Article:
Number 289. Petersburg Campaign Report of Lieutenant Colonel Albert M. Barney, One hundred and forty-second New York Infantry, commanding First Brigade, of operations September 28-October 3

   

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in Part 1 (Serial Number 87)

No. 289. Report of Lieutenant Colonel Albert M. Barney, One hundred and forty-second New York Infantry, commanding First Brigade, of operations September 28-October 3.1

HDQRS. FIRST Brigadier, SECOND DIV., TENTH ARMY CORPS,
In the Field, Va., October 3, 1864.

SIR: In obedience to orders received this morning I have the honor to make the following report of the operations of this brigade since the 28th ultimo:

On the afternoon of the 28th ultimo this brigade left its camp in rear of General Birney’s headquarters, near Petersburg, Va., with 1,351 effective men in the ranks, and moved toward the pontoon bridge at Jones’ Neck, which was reached and crossed by 12.30 at night, the brigade camping just outside of the works at Deep Bottom for the night. At 4 a.m. on the 29th the brigade was astir, and soon after moved forward to a position on the high ground and in rear of General Paine’s brigade of colored troops. The strength of the brigade at this time was found to be 970 enlisted men, many having fallen out during the very fatiguing march of the previous night. At about 8 a.m., the colored troops having carried the enemy’s lines in our front, the brigade advanced to the New Market road, and the One hundred and forty-second New York Volunteers having been deployed as skirmishers, the brigade moved up this road toward Richmond. No opposition was met with from the enemy, with the exception of an occasional shot from a straggling rebel, until we reached the line of earth-works near the Mill road, at which point a small picket was stationed, but was driven away without loss. At this point the brigade was halted for a rest of a few minutes, when an advance was again ordered. Moving through a strip of timber that skirts the Mill road, and when near the opposite side, the head of the column was opened on furiously with three pieces of

artillery from a strong rebel work on the left of the woods and by three pieces stationed in the road in front, near Laurel Hill Church, doing some execution and creating considerable confusion among the men. Before having been exposed for any considerable time the brigade was ordered to dislodge the battery on the road, which was done without much delay, and the brigade advanced to Laurel Hill Church with only a trifling loss, mostly from the fire of the battery on the left flank. The brigade was reformed at this place on the left of the road, and, after lying in that position some two hours, was placed in the center of the Second Division to charge the enemy’s works. At the word of command the brigade moved on the works across a ravine thickly covered with slashed timber, which was the means of creating some confusion in the ranks, but nothing of a serious nature. The progress of the brigade was not interrupted by the fire of the enemy until it reached a second ravine, in advance of the first about 350 yards, when it was met with a severe fire from a battery on the right. On the rise of the hill beyond the enemy opened a scattering fire of musketry from the right, which continued growing more severe as we advanced toward a third ravine. On rising the hill, over the third ravine, the column was opened on by a galling fire of grape and musketry from the left, that swept down the men by dozens, under which the line advanced some fifty yards. Some of the men got to within twenty-five yards of the abatis, but they were unable to stand the fire, and notwithstanding the efforts of the officers, the line fell back in some confusion as far as the church, where it was reformed, and such of the dead and wounded as could be got at were brought off the field.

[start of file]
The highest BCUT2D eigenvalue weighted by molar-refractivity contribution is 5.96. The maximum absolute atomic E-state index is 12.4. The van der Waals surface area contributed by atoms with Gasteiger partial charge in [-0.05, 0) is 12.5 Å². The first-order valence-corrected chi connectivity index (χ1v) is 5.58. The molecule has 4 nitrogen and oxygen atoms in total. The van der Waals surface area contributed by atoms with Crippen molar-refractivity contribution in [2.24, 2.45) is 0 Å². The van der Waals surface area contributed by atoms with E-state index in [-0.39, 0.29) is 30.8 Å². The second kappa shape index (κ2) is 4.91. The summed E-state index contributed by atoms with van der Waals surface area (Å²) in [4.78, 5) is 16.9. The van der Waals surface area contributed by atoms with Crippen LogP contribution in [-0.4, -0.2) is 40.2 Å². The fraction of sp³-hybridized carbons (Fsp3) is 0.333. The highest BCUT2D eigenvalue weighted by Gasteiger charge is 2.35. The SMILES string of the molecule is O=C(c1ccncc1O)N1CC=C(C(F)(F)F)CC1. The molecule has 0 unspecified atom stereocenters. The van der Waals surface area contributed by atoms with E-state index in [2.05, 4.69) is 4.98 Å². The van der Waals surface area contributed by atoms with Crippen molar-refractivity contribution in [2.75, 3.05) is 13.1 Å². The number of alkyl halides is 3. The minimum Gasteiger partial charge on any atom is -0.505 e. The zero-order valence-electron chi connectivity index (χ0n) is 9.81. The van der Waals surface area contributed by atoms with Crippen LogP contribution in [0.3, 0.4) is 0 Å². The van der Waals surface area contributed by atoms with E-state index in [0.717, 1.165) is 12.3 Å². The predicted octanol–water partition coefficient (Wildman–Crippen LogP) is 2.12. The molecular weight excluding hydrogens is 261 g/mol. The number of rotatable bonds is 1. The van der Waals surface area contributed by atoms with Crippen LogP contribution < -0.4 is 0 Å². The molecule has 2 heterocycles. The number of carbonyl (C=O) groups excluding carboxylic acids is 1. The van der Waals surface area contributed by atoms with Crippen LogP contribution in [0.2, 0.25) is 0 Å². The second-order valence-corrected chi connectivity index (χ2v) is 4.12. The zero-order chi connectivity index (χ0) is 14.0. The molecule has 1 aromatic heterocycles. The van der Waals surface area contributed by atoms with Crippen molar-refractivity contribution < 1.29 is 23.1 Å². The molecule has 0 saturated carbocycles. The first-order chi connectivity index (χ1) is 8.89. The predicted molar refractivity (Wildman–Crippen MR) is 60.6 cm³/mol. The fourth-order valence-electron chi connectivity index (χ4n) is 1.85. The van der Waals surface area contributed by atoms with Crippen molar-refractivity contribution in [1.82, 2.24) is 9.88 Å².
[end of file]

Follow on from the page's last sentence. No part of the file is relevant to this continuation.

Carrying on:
The loss of the brigade during the two charges was as follows: Killed-officers, 1; men, 25. Wounded-officers, 14; men, 162. Missing-men, 70.

A list by name is attached.*

The brigade remained in position near the church until dark, when it was ordered back and placed in position on the right of the New Market road in the old line of rebels position, where it remained until 6 a.m. on the 30th instant [ultimo], when it was moved to the left on the same line to the present position.

A. M. BARNEY,
Lieutenant Colonel 142nd Regiment New York Vols., Commanding Brigade.

Captain P. A. DAVIS,
Assistant Adjutant-General.

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*Embodied in revised statement, p. 133.

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Source:

  1. The War of the Rebellion: A Compilation of the Official Records of the Union and Confederate Armies, Volume XLII, Part 1 (Serial Number 87), pages 764-765

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